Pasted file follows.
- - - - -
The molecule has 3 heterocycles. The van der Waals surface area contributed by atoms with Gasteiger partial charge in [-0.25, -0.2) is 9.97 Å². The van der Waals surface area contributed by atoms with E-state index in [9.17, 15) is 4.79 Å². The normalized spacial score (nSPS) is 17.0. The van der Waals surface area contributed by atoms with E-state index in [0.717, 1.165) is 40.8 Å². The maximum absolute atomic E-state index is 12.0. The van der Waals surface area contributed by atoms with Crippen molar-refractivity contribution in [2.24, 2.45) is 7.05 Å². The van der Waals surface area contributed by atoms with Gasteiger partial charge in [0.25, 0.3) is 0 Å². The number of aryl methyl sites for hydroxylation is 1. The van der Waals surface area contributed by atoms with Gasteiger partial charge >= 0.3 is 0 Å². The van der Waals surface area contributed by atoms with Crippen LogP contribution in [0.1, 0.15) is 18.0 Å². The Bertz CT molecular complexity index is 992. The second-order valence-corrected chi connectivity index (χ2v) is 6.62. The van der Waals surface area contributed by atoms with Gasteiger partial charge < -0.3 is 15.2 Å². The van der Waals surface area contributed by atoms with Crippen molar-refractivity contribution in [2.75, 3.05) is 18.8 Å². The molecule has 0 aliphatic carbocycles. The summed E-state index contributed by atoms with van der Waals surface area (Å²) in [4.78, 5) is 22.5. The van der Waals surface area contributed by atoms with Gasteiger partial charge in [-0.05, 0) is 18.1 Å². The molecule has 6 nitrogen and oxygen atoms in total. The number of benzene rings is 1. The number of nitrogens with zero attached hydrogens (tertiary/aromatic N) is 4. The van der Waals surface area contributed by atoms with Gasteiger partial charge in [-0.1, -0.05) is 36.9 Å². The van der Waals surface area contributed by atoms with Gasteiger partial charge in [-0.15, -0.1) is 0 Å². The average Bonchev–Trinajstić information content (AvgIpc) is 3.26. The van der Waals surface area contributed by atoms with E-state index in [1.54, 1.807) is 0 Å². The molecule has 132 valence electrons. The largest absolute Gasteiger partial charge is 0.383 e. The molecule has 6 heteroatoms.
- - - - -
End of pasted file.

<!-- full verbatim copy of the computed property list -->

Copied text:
The molecule has 3 heterocycles. The van der Waals surface area contributed by atoms with Gasteiger partial charge in [-0.25, -0.2) is 9.97 Å². The van der Waals surface area contributed by atoms with E-state index in [9.17, 15) is 4.79 Å². The normalized spacial score (nSPS) is 17.0. The van der Waals surface area contributed by atoms with E-state index in [0.717, 1.165) is 40.8 Å². The maximum absolute atomic E-state index is 12.0. The van der Waals surface area contributed by atoms with Crippen molar-refractivity contribution in [2.24, 2.45) is 7.05 Å². The van der Waals surface area contributed by atoms with Gasteiger partial charge in [0.25, 0.3) is 0 Å². The number of aryl methyl sites for hydroxylation is 1. The van der Waals surface area contributed by atoms with Gasteiger partial charge >= 0.3 is 0 Å². The van der Waals surface area contributed by atoms with Crippen LogP contribution in [0.1, 0.15) is 18.0 Å². The Bertz CT molecular complexity index is 992. The second-order valence-corrected chi connectivity index (χ2v) is 6.62. The van der Waals surface area contributed by atoms with Gasteiger partial charge < -0.3 is 15.2 Å². The van der Waals surface area contributed by atoms with Crippen molar-refractivity contribution in [2.75, 3.05) is 18.8 Å². The molecule has 0 aliphatic carbocycles. The summed E-state index contributed by atoms with van der Waals surface area (Å²) in [4.78, 5) is 22.5. The van der Waals surface area contributed by atoms with Gasteiger partial charge in [-0.05, 0) is 18.1 Å². The molecule has 6 nitrogen and oxygen atoms in total. The number of benzene rings is 1. The number of nitrogens with zero attached hydrogens (tertiary/aromatic N) is 4. The van der Waals surface area contributed by atoms with Gasteiger partial charge in [-0.1, -0.05) is 36.9 Å². The van der Waals surface area contributed by atoms with Gasteiger partial charge in [-0.15, -0.1) is 0 Å². The average Bonchev–Trinajstić information content (AvgIpc) is 3.26. The van der Waals surface area contributed by atoms with E-state index in [1.54, 1.807) is 0 Å². The molecule has 132 valence electrons. The largest absolute Gasteiger partial charge is 0.383 e. The molecule has 6 heteroatoms.